Academic Honesty Overview
Academic honesty and dishonesty are both moral and administrative concerns for a teacher at Stanford. Stanford University’s Office of Community Standards administers the student judicial process for Stanford and works toward an honest and responsible community. Under the process, students are held accountable for adhering to established community standards including Stanford's Fundamental Standard and the Honor Code. The Fundamental Standard states:
Students at Stanford are expected to show both within and without the University such respect for order, morality, personal honor and the rights of others as is demanded of good citizens. Failure to do this will be sufficient cause for removal from the University.
Spend some class time at the beginning of the quarter discussing the code, as well as the broader topic of academic honesty; clarify expectations and answer any questions students have.
If you are TAing, you should discuss the Honor Code and academic honesty with the faculty member in charge of the course at the beginning of the quarter. Make sure your interpretations are compatible and you agree on what to do if violations occur. This will ensure that all students in a course are treated fairly.
Three main points should be emphasized in discussing the Honor Code with students:
- The Honor Code was not imposed upon the students by the administration or faculty. The students originally assumed its responsibilities at their own request.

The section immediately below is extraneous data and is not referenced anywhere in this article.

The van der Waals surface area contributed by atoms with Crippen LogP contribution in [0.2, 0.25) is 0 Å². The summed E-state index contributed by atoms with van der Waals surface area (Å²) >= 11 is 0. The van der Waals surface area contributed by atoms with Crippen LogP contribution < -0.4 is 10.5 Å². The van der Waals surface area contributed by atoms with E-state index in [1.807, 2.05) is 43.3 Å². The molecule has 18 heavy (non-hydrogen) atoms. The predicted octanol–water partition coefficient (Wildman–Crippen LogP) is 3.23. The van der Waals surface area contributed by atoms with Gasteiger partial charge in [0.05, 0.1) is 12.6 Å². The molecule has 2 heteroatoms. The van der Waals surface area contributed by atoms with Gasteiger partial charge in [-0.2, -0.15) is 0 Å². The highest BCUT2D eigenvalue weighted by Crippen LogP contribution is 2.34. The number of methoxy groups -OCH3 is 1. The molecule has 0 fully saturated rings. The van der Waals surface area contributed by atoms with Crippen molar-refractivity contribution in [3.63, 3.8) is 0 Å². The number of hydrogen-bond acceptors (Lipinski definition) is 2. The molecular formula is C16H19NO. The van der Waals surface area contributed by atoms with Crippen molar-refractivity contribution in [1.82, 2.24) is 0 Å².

- Those who suffer most from students’ academic dishonesty are not administrators or faculty but the honorable and conscientious students. Hence it is in their interest to make individual and collective efforts to see that the highest standards of honesty are always maintained.
- For questions about appropriate procedures in particular cases or ambiguous areas, the Judicial Advisor may be consulted. TAs, students, and faculty are all encouraged to use the services of the Judicial Advisor with regard to the Honor Code.
Not only should you inform students about the Honor Code and procedures in regard to violations, you should also try to create a learning environment that will reduce the temptation to cheat:
- Make sure students know your grading criteria, what kinds of exams they will be given, and what materials they are responsible for.
- If you assign any term papers, you ensure higher quality work if you regularly check on students’ progress on their papers during the quarter. You may ask them to submit their first draft early on or to turn in rough copies along with the finished version. This reduces the likelihood of receiving “file” or purchased papers.
- The issue of plagiarism should be discussed in some detail, particularly in introductory or writing-in-the-major courses, since not all forms of plagiarism are understood and recognized by students.
Effective learning does not occur in an atmosphere of suspicion. You have an obligation under the Honor Code not to proctor exams or to take unusual measures to prevent cheating, and to treat students as if they are honest, until proven otherwise.